Sunday, May 31, 2009

These Poems are not Pink Clouds by Timothy Gager

These Poems Are Not Pink Clouds
by Timothy Gager
Propaganda Press, $7.00

A review by Mignon Ariel King

It's finally truly Spring. The biting Atlantic breeze has subsided, and buds pop open while birds sing. But don't get too depressed if you're both a curmudgeon and a secret romantic who longs to crack open a satisfying poetry collection. "These Poems Are Not Pink Clouds" by Timothy Gager is the cure for Spring fever. In "Harvard Square":

boys sit high on the wall
laughing, to girls
below speaking up
in some open aired
mating ritual

The narrator remembers another time, when he was 16, watching his girl try on clothes "and a beaded dress/made you more/beautiful than/a haunted gypsy/made me kiss you...." The book is an interesting mix of music, wistful lust, and a philosophy that casually mentions how it all might float away even if we try not to blink, for " one/really sees the sun/by staring... (from "bull"). The narrator never quite stares at anything; he remembers, reflects on recent choices and interactions as well as those of the past.

Bordering on a mid-life complaint that the good ol' days of youth will never come again, the narrator swerves at the last minute to admit: "There were no cheerleaders/to kiss at Mooney's house/only bad habits..." (from "out with the cool kids"). There are a lot of surprise endings here, but nothing too crafty. The revelations seem natural, shaped by a voice that refuses to kid itself or the reader. The expert writing style is not bogged down by the poet being overly pleased with his own clever devices. There is plenty of humor, but nothing is cute about the collection other than its pocket size.

In "Howdy from Ohio" a "man breaks into a smile/which is fighting a duel with my wince...." The poem analyzes regional cultural differences, the Boston-dwelling narrator trying to stay in his emotional cocoon when feeling virtually assaulted by the Ohio man's habit of greeting total strangers with a smile and hand pump. Yet the crabby narrator has a soft spot for women. "The Things I'd Say" is a love poem so completely lovely that it's impossible to pick out a few memorable passages to quote. Then, a slight mood shift reveals "How Runs Are Scored" in a sorta love poem that manages to compare sex to baseball in a giggle-producing manner that does not offend the female reader. No small feat.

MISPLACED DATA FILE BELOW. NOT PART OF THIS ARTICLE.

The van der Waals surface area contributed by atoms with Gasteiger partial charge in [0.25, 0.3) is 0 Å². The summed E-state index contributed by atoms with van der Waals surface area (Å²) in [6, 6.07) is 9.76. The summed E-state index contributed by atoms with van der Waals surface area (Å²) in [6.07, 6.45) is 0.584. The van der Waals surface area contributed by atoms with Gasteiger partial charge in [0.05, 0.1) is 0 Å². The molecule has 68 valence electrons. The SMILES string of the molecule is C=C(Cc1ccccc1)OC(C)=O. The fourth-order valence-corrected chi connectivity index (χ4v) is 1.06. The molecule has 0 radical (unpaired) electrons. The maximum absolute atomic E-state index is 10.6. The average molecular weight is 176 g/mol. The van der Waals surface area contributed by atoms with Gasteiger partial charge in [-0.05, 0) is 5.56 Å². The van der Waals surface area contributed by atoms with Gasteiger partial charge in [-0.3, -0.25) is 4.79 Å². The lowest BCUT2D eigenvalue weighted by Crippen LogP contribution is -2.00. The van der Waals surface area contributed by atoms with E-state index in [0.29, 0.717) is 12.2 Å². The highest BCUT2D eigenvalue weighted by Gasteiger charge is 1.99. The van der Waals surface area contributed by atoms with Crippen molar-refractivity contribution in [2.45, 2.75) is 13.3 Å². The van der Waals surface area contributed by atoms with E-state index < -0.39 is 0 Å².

"$149.99 Per Week" is a dismal reference to a dismal hotel room from the narrator's childhood. It's important to the collection as a whole in that suddenly the reader notices the abundance of travel references here, and rarely are they positive. The totally unsentimental "I Heart NY" describes one rather unpleasant stay in New York in which "a man sneezes into a rack of clothes/on the sidewalk...." The literary-history-minded reader might get excited at the title "Summer Job, Concord Ma.," but don't. Is the Narrator shelving books? No. Working the bait shop near Walden Pond? No such luck. The hapless college kid is peeling onions and dumping trash at a fast fish shack in the middle of nowhere! Don't worry, though, things get worse in this narrator's journeys.

In my personal favorite of the collection, "Sweet, cold Chicago" is dirty, drizzly, lonely, hostile. The fantasy of going wherever one pleases, being left entirely alone, and sleeping in a car is shattered by this miserable narration. It's not the most cynical poem in the bunch, however. That honor goes to the title poem, which sums up the mood of much of the collection: disgruntled yet curiously hopeful. "My Poems are Not Like the Pink Clouds of Cardiff" also notes, "Water is not really blue." If you like your poetry both sweet and sour, this one's for you.

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